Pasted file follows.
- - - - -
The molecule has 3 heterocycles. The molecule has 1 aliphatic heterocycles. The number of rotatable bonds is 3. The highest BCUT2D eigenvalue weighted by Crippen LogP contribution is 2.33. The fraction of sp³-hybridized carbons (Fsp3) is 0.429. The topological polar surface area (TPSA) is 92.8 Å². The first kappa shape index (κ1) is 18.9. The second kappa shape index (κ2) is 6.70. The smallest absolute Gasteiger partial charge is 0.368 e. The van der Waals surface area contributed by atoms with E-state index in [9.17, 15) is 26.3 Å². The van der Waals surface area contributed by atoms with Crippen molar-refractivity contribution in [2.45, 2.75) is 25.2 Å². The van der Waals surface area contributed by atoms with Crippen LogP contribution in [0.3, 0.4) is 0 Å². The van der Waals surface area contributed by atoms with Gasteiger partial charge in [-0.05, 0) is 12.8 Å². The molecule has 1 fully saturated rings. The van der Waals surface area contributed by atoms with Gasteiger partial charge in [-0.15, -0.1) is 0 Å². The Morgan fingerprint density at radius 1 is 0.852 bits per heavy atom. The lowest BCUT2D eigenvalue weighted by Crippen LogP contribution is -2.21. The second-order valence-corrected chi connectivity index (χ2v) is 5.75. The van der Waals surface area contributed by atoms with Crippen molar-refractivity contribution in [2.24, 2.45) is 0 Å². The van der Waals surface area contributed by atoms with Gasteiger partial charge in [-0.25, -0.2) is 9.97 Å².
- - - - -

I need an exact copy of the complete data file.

The molecule has 3 heterocycles. The molecule has 1 aliphatic heterocycles. The number of rotatable bonds is 3. The highest BCUT2D eigenvalue weighted by Crippen LogP contribution is 2.33. The fraction of sp³-hybridized carbons (Fsp3) is 0.429. The topological polar surface area (TPSA) is 92.8 Å². The first kappa shape index (κ1) is 18.9. The second kappa shape index (κ2) is 6.70. The smallest absolute Gasteiger partial charge is 0.368 e. The van der Waals surface area contributed by atoms with E-state index in [9.17, 15) is 26.3 Å². The van der Waals surface area contributed by atoms with Crippen molar-refractivity contribution in [2.45, 2.75) is 25.2 Å². The van der Waals surface area contributed by atoms with Crippen LogP contribution in [0.3, 0.4) is 0 Å². The van der Waals surface area contributed by atoms with Gasteiger partial charge in [-0.05, 0) is 12.8 Å². The molecule has 1 fully saturated rings. The van der Waals surface area contributed by atoms with Gasteiger partial charge in [-0.15, -0.1) is 0 Å². The Morgan fingerprint density at radius 1 is 0.852 bits per heavy atom. The lowest BCUT2D eigenvalue weighted by Crippen LogP contribution is -2.21. The second-order valence-corrected chi connectivity index (χ2v) is 5.75. The van der Waals surface area contributed by atoms with Crippen molar-refractivity contribution in [2.24, 2.45) is 0 Å². The van der Waals surface area contributed by atoms with Gasteiger partial charge in [-0.25, -0.2) is 9.97 Å².